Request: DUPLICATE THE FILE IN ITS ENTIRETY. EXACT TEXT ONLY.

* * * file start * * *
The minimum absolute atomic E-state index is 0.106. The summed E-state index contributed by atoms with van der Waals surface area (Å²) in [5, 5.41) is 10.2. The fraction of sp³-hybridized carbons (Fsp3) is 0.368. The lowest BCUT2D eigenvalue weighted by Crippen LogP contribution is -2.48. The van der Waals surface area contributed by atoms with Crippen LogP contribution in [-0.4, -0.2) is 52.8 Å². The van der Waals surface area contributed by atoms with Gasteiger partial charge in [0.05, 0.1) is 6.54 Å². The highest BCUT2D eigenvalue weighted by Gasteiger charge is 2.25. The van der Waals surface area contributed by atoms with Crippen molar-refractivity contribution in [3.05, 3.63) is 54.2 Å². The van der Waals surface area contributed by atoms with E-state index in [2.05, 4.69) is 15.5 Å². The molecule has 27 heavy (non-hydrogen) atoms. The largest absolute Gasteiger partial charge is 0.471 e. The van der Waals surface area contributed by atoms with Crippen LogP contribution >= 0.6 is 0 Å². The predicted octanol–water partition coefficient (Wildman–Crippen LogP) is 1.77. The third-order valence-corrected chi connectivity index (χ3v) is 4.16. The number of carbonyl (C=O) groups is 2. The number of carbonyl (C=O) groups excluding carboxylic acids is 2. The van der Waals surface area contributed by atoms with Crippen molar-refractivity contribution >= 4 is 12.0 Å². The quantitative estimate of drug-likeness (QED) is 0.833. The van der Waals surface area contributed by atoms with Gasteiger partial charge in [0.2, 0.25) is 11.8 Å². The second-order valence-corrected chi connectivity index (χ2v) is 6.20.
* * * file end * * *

The minimum absolute atomic E-state index is 0.106. The summed E-state index contributed by atoms with van der Waals surface area (Å²) in [5, 5.41) is 10.2. The fraction of sp³-hybridized carbons (Fsp3) is 0.368. The lowest BCUT2D eigenvalue weighted by Crippen LogP contribution is -2.48. The van der Waals surface area contributed by atoms with Crippen LogP contribution in [-0.4, -0.2) is 52.8 Å². The van der Waals surface area contributed by atoms with Gasteiger partial charge in [0.05, 0.1) is 6.54 Å². The highest BCUT2D eigenvalue weighted by Gasteiger charge is 2.25. The van der Waals surface area contributed by atoms with Crippen molar-refractivity contribution in [3.05, 3.63) is 54.2 Å². The van der Waals surface area contributed by atoms with E-state index in [2.05, 4.69) is 15.5 Å². The molecule has 27 heavy (non-hydrogen) atoms. The largest absolute Gasteiger partial charge is 0.471 e. The van der Waals surface area contributed by atoms with Crippen LogP contribution >= 0.6 is 0 Å². The predicted octanol–water partition coefficient (Wildman–Crippen LogP) is 1.77. The third-order valence-corrected chi connectivity index (χ3v) is 4.16. The number of carbonyl (C=O) groups is 2. The number of carbonyl (C=O) groups excluding carboxylic acids is 2. The van der Waals surface area contributed by atoms with Crippen molar-refractivity contribution >= 4 is 12.0 Å². The quantitative estimate of drug-likeness (QED) is 0.833. The van der Waals surface area contributed by atoms with Gasteiger partial charge in [0.2, 0.25) is 11.8 Å². The second-order valence-corrected chi connectivity index (χ2v) is 6.20.